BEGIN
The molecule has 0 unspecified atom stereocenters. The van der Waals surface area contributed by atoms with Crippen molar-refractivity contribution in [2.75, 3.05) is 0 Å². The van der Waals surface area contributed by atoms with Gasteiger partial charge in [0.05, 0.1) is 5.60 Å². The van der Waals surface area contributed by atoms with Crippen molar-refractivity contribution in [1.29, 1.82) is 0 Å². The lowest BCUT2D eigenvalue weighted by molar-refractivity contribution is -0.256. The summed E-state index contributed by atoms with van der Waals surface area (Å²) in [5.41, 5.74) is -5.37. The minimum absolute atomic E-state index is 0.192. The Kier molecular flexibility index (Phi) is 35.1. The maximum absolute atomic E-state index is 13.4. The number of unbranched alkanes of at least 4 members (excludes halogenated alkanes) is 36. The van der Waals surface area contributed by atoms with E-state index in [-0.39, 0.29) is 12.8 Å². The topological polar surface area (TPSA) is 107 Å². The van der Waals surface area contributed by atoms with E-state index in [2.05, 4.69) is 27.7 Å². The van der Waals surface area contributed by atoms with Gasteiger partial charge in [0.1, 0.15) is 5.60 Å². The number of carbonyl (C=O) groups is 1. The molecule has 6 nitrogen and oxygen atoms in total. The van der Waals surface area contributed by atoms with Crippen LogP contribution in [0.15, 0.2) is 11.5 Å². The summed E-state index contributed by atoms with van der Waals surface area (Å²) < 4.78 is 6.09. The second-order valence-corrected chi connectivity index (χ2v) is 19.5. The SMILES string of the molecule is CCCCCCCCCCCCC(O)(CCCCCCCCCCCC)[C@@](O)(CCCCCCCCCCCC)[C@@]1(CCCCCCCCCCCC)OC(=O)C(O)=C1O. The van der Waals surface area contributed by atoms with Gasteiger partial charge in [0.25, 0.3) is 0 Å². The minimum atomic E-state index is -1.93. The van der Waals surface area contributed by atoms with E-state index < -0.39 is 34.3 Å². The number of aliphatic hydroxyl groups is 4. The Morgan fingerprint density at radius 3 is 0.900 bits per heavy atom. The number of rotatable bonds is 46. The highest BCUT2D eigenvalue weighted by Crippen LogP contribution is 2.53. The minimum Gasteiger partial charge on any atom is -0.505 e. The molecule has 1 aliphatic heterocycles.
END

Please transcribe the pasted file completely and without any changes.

The molecule has 0 unspecified atom stereocenters. The van der Waals surface area contributed by atoms with Crippen molar-refractivity contribution in [2.75, 3.05) is 0 Å². The van der Waals surface area contributed by atoms with Gasteiger partial charge in [0.05, 0.1) is 5.60 Å². The van der Waals surface area contributed by atoms with Crippen molar-refractivity contribution in [1.29, 1.82) is 0 Å². The lowest BCUT2D eigenvalue weighted by molar-refractivity contribution is -0.256. The summed E-state index contributed by atoms with van der Waals surface area (Å²) in [5.41, 5.74) is -5.37. The minimum absolute atomic E-state index is 0.192. The Kier molecular flexibility index (Phi) is 35.1. The maximum absolute atomic E-state index is 13.4. The number of unbranched alkanes of at least 4 members (excludes halogenated alkanes) is 36. The van der Waals surface area contributed by atoms with E-state index in [-0.39, 0.29) is 12.8 Å². The topological polar surface area (TPSA) is 107 Å². The van der Waals surface area contributed by atoms with E-state index in [2.05, 4.69) is 27.7 Å². The van der Waals surface area contributed by atoms with Gasteiger partial charge in [0.1, 0.15) is 5.60 Å². The number of carbonyl (C=O) groups is 1. The molecule has 6 nitrogen and oxygen atoms in total. The van der Waals surface area contributed by atoms with Crippen LogP contribution in [0.15, 0.2) is 11.5 Å². The summed E-state index contributed by atoms with van der Waals surface area (Å²) < 4.78 is 6.09. The second-order valence-corrected chi connectivity index (χ2v) is 19.5. The SMILES string of the molecule is CCCCCCCCCCCCC(O)(CCCCCCCCCCCC)[C@@](O)(CCCCCCCCCCCC)[C@@]1(CCCCCCCCCCCC)OC(=O)C(O)=C1O. The van der Waals surface area contributed by atoms with Gasteiger partial charge in [0.25, 0.3) is 0 Å². The minimum atomic E-state index is -1.93. The van der Waals surface area contributed by atoms with E-state index < -0.39 is 34.3 Å². The number of aliphatic hydroxyl groups is 4. The Morgan fingerprint density at radius 3 is 0.900 bits per heavy atom. The number of rotatable bonds is 46. The highest BCUT2D eigenvalue weighted by Crippen LogP contribution is 2.53. The minimum Gasteiger partial charge on any atom is -0.505 e. The molecule has 1 aliphatic heterocycles.